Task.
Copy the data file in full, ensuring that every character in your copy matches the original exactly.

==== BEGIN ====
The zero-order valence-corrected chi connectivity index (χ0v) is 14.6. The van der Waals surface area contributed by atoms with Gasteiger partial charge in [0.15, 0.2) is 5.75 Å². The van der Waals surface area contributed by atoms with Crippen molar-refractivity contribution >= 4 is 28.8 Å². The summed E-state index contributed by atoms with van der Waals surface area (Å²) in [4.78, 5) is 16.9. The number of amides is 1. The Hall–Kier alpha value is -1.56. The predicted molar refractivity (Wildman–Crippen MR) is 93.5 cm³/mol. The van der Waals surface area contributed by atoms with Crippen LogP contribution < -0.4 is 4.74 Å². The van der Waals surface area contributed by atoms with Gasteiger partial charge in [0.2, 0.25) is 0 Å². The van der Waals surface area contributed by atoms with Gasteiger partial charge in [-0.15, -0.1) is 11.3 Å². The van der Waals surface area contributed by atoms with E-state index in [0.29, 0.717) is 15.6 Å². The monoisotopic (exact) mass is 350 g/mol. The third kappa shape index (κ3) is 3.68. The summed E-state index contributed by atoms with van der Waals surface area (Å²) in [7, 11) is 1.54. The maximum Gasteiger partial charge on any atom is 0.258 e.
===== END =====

The zero-order valence-corrected chi connectivity index (χ0v) is 14.6. The van der Waals surface area contributed by atoms with Gasteiger partial charge in [0.15, 0.2) is 5.75 Å². The van der Waals surface area contributed by atoms with Crippen molar-refractivity contribution >= 4 is 28.8 Å². The summed E-state index contributed by atoms with van der Waals surface area (Å²) in [4.78, 5) is 16.9. The number of amides is 1. The Hall–Kier alpha value is -1.56. The predicted molar refractivity (Wildman–Crippen MR) is 93.5 cm³/mol. The van der Waals surface area contributed by atoms with Crippen LogP contribution < -0.4 is 4.74 Å². The van der Waals surface area contributed by atoms with Gasteiger partial charge in [0.2, 0.25) is 0 Å². The van der Waals surface area contributed by atoms with Gasteiger partial charge in [-0.15, -0.1) is 11.3 Å². The van der Waals surface area contributed by atoms with E-state index in [0.29, 0.717) is 15.6 Å². The monoisotopic (exact) mass is 350 g/mol. The third kappa shape index (κ3) is 3.68. The summed E-state index contributed by atoms with van der Waals surface area (Å²) in [7, 11) is 1.54. The maximum Gasteiger partial charge on any atom is 0.258 e.